top of page

How to Extend the Life of Your Art Brushes & Keep them Happy!

Updated: Jan 23

I don't know about you, but sometimes I get in the zone painting and forget to put one of my brushes in water fast enough or keep it in the water too long before actually washing it, and boom. Another brush bites the dust.


If I do manage to save my brush after this it's never the same and I end up having to buy a new one way faster than I expected.


Honestly, even when I did everything right, conventional ways of washing my brushes never got them as clean as I wanted and they lost their softness or intended structure so much faster. That is until I learned about this crazy brush cleaner/conditioner about 2 years ago. It literally changed my life... well my brush use life at least.


Now, I use this cleaner after I finish every art painting session and it has saved so many brushes. It helps keep them so much nicer and cleaner as a whole and I don't have to rebuy brushes nearly as often. It's even saved some brushes I left out too long. This stuff is brush magic (in my humble opinion)!


How I Use This Cleaner to Wash My Brushes

Here's a short video on the process. I prefer the 24 oz. tub like the one you see in this video because you can really swirl the brushes around and get some good lather in the bristles.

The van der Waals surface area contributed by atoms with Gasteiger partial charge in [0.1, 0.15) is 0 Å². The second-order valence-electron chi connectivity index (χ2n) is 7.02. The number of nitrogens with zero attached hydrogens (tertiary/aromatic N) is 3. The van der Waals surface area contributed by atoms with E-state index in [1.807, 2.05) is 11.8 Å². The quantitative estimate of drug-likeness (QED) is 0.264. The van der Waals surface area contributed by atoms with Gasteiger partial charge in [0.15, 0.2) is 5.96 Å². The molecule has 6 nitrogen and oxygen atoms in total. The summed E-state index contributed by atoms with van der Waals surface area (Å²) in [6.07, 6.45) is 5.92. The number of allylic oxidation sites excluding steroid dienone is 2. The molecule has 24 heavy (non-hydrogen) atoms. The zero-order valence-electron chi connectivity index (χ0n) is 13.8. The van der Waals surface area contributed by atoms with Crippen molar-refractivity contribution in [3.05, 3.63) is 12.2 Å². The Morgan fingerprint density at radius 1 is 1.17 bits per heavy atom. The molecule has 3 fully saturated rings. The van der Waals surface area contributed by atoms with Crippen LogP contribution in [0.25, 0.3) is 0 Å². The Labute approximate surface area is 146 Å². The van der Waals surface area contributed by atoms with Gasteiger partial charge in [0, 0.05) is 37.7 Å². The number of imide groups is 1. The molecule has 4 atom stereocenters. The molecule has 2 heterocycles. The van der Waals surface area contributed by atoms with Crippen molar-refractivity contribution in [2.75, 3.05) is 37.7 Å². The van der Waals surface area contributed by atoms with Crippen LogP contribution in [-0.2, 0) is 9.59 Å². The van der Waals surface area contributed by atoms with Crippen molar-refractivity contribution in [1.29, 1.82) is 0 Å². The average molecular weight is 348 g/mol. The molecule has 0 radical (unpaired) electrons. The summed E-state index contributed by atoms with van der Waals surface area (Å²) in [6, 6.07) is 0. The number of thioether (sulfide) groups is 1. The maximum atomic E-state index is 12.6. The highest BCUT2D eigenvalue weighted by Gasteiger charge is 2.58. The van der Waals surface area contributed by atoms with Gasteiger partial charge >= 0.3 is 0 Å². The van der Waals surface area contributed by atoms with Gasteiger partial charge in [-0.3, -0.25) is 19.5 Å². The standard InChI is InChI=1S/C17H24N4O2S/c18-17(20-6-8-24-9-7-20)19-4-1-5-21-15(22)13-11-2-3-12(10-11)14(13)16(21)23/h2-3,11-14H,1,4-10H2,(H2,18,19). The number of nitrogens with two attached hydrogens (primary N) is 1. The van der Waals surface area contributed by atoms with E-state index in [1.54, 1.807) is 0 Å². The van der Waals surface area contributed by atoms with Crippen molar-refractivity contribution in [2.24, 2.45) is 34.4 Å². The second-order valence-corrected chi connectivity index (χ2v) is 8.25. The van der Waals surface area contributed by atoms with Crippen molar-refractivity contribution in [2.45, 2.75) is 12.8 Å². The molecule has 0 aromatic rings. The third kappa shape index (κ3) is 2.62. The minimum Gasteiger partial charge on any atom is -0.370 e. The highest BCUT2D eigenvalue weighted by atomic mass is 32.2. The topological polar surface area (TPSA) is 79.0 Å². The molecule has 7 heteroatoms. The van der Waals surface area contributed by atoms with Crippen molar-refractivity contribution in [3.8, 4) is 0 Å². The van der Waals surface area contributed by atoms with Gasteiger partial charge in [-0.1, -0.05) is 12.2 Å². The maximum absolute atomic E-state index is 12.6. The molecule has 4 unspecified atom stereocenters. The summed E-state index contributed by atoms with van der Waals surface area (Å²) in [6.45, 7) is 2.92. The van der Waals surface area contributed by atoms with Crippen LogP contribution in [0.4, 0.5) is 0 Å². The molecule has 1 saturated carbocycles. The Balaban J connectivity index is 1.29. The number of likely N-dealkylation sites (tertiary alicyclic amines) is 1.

Here's the link to this cleaner:





I'm an affiliate of Blick Art Materials which is where I get this cleaner. I've been a customer for a long time because their prices are so good and they have an amazing selection of art products in one place. If you use the link above to place an order, I get a small commission but it doesn't affect you at all... you just help out a fellow artist! If you have any questions, you can email me at inquiries@caraelaine.us

















  1. Rinse the brush in warm water until it runs clear, tap out water but leave the brush damp.

  2. Swirl your brush around in the cleaner, making sure to get between the bristles. I also find it helpful to use my fingers to get between the bristles and scrub around a bit if it needs extra help.

  3. Rinse in warm water, tap out excess water and allow to dry.

  4. After your brush is dry, you can run your fingers through the bristles to reform them if necessary. I think you'll find they are in so much better shape then using standard water or cleansing solutions.

Tip:

If you find there is still a little bit of paint on the brush you can repeat the steps as necessary. I normally only need to do it once for normal painting sessions, but do what works best for you!



bottom of page